Zeno, the disciple of Parmenides, having attempted to kill the tyrant Demylus, and failing in his design, maintained the doctrine of Parmenides, like pure and fine gold tried in the fire, that there is nothing which a magnanimous man ought to dread but dishonor, and that there are none but children and women, or effeminate and women-hearted men, who fear pain. For, having with his own teeth bitten off his tongue, he spit it in the tyrant’s face.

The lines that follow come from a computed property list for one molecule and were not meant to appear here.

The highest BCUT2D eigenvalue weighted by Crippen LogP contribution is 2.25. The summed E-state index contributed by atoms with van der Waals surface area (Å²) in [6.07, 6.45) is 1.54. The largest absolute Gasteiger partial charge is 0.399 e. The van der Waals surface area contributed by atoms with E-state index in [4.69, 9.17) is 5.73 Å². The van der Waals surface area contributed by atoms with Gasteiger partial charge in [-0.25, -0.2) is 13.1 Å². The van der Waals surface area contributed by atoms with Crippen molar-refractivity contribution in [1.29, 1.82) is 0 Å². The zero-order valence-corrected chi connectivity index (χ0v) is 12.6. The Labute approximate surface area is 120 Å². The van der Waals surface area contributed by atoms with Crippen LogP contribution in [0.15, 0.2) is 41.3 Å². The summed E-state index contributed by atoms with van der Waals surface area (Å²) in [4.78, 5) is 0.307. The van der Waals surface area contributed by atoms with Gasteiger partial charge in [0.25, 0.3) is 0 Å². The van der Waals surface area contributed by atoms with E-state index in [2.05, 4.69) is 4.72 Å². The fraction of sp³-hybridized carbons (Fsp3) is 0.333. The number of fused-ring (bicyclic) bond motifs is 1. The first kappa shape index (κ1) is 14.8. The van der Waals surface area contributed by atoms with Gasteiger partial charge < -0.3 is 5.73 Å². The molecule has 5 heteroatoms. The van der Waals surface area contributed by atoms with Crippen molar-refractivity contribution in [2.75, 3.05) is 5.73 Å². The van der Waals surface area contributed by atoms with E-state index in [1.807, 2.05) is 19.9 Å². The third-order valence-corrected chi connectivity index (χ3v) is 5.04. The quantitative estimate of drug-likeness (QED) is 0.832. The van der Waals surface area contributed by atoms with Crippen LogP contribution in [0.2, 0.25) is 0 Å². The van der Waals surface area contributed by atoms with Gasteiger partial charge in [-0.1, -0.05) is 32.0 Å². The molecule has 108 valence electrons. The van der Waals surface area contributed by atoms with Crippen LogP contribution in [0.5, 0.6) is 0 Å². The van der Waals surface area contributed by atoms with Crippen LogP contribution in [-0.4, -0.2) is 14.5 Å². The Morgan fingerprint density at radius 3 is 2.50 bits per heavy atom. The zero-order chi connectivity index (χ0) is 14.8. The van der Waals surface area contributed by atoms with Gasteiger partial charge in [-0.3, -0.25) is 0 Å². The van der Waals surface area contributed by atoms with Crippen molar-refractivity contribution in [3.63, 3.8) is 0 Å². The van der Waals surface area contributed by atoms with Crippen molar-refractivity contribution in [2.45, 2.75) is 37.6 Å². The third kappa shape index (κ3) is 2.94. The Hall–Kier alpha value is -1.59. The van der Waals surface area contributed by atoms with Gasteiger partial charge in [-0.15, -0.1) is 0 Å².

AGAINST COLOTES, THE DISCIPLE AND FAVORITE OF EPICURUS. – Plutarch, The Morals, vol. 5; 32